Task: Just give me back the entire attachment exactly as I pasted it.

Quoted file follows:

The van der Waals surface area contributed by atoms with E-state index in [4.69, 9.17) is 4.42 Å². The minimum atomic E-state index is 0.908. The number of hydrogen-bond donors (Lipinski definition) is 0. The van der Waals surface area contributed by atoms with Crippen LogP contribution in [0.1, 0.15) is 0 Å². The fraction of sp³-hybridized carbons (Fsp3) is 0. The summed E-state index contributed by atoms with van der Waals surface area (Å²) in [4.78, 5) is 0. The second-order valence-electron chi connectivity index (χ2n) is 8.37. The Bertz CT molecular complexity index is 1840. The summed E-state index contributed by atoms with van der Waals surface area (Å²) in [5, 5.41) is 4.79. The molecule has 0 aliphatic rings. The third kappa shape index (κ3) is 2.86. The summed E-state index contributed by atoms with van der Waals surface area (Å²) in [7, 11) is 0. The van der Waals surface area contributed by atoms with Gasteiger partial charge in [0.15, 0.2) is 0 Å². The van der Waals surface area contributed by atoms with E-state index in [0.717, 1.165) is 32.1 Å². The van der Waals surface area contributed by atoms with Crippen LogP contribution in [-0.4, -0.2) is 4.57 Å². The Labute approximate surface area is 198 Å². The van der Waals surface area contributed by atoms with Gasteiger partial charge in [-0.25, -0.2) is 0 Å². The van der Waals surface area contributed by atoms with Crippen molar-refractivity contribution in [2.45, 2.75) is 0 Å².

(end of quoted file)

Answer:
The van der Waals surface area contributed by atoms with E-state index in [4.69, 9.17) is 4.42 Å². The minimum atomic E-state index is 0.908. The number of hydrogen-bond donors (Lipinski definition) is 0. The van der Waals surface area contributed by atoms with Crippen LogP contribution in [0.1, 0.15) is 0 Å². The fraction of sp³-hybridized carbons (Fsp3) is 0. The summed E-state index contributed by atoms with van der Waals surface area (Å²) in [4.78, 5) is 0. The second-order valence-electron chi connectivity index (χ2n) is 8.37. The Bertz CT molecular complexity index is 1840. The summed E-state index contributed by atoms with van der Waals surface area (Å²) in [5, 5.41) is 4.79. The molecule has 0 aliphatic rings. The third kappa shape index (κ3) is 2.86. The summed E-state index contributed by atoms with van der Waals surface area (Å²) in [7, 11) is 0. The van der Waals surface area contributed by atoms with Gasteiger partial charge in [0.15, 0.2) is 0 Å². The van der Waals surface area contributed by atoms with E-state index in [0.717, 1.165) is 32.1 Å². The van der Waals surface area contributed by atoms with Crippen LogP contribution in [-0.4, -0.2) is 4.57 Å². The Labute approximate surface area is 198 Å². The van der Waals surface area contributed by atoms with Gasteiger partial charge in [-0.25, -0.2) is 0 Å². The van der Waals surface area contributed by atoms with Crippen molar-refractivity contribution in [2.45, 2.75) is 0 Å².